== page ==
TikTok experiments further with shopping

Could demand for the feature – and TikTok activity from older generations – take off in Canada?
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TikTok is expanding the shoppable ad features it introduced last year with a test of a new partner program.

The program involves the platform splitting ad revenue with select influencers when brands buy a ‘Shop Now’ button on the influencer’s video content to take platform users directly to the brand’s shopping page. There is no word whether or not this feature will be available in Canada, but like all emerging social features, buyers and analysts are watching the development closely.

Rahul Sethi, director of insights at Vividata Canada, says TikTok‘s growth has been surging during COVID-19. Not only have an increasing number of Canadians downloaded the app, users have also been more active during recent months. According to Metrica, Vividata’s digital measurement panel, in April panelists that use TikTok accessed the app more frequently and spent more time on the app than in previous months.

Right now, TikTok seems to have the greatest appeal among younger generations, Gen Z and Gen Y, according to Metrica – which could bring about comparisons to Snapchat, another platform that took longer to take off with . However, Sethi says it also shows the potential to have a higher proportion of Gen X and Boomers accessing the app in comparison to Snapchat. He’s already seeing evidence of this. “This is likely due to a niche format that allows for the posting of video content that is increasingly for a broader audience and more effective than other social media platforms in the space.”

For example, he says ESPN, the NFL and even Liverpool FC are sharing sports highlights from the world of professional sports and fun videos from sports fans. “There are also news brands like the Washington Post growing a substantial audience on TikTok.  Overall, we expect to see growing appeal for TikTok.”

Scott Stewart, president of VMC Media Group, says it’s still a bit tough to weigh in on TikTok right now as a buyer, because there’s not as much post-COVID data specific to Canada from a variety of sources.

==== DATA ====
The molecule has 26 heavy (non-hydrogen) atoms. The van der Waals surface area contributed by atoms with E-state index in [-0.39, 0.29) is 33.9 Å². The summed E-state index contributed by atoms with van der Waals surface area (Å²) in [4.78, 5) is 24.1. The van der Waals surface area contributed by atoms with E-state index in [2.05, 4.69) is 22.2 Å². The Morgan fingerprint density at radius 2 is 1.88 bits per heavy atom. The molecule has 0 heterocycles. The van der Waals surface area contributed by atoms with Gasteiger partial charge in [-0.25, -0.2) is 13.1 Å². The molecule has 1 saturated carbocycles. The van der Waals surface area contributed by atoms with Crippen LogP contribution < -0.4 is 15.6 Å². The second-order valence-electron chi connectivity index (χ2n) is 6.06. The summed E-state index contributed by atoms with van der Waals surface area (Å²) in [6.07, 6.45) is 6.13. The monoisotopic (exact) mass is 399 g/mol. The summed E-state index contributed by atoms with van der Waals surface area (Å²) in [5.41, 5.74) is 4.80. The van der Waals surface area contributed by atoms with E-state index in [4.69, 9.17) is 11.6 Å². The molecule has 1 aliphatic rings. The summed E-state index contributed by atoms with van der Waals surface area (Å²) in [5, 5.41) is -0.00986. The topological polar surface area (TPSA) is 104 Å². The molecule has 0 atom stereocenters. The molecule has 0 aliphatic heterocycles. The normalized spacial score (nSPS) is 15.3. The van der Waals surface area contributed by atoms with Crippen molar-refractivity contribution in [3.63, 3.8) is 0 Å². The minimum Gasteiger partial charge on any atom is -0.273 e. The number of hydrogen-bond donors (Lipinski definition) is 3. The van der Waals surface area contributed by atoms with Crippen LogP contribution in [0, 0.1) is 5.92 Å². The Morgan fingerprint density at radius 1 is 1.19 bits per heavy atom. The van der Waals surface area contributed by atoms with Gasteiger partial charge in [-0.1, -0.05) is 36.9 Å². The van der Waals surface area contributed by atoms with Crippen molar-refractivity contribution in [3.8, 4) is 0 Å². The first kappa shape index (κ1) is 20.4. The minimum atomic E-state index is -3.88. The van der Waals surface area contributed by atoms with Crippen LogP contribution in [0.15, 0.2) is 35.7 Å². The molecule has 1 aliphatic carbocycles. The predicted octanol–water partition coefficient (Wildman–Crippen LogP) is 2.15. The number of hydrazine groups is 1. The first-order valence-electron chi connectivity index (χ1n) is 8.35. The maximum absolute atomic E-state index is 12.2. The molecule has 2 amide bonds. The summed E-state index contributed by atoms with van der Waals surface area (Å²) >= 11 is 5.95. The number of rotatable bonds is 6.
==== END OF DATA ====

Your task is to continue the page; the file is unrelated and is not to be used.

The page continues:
Nevertheless, he says, the significant increases elsewhere are the first sign to start taking a closer look. “With platform growth accelerating again, we can and probably should assume in part that some if not a lot of that growth has been driven by non-Gen Z users coming onto the platform who may not have been all that interested before the recent surge in our media consumption.”

Stewart says because platforms like Facebook and Instagram also started off with younger audiences before extending beyond those groups, we should anticipate that as TikTok continues to grow in popularity so will its average user age. In fact, he believes those shifts are already happening and that audiences have already started to modify.

And with that growth, so will come shoppable features – something that has already grown across platforms like Facebook and Instagram.

“I think that social commerce is going to continue to grow to across all social platforms as more and more channels continue to introduce it onto their platforms to satisfy the needs of advertisers,” says Stewart. “In fact, I think the environment is very suitable to drive an in-ad sales response which is the primary function of shoppable ads, especially as a new revenue stream for the platforms. If brands can adapt to this environment and embrace the chaotic free-for-all, it could be a great way to advertise. Especially for brands that have been very successful on Instagram.”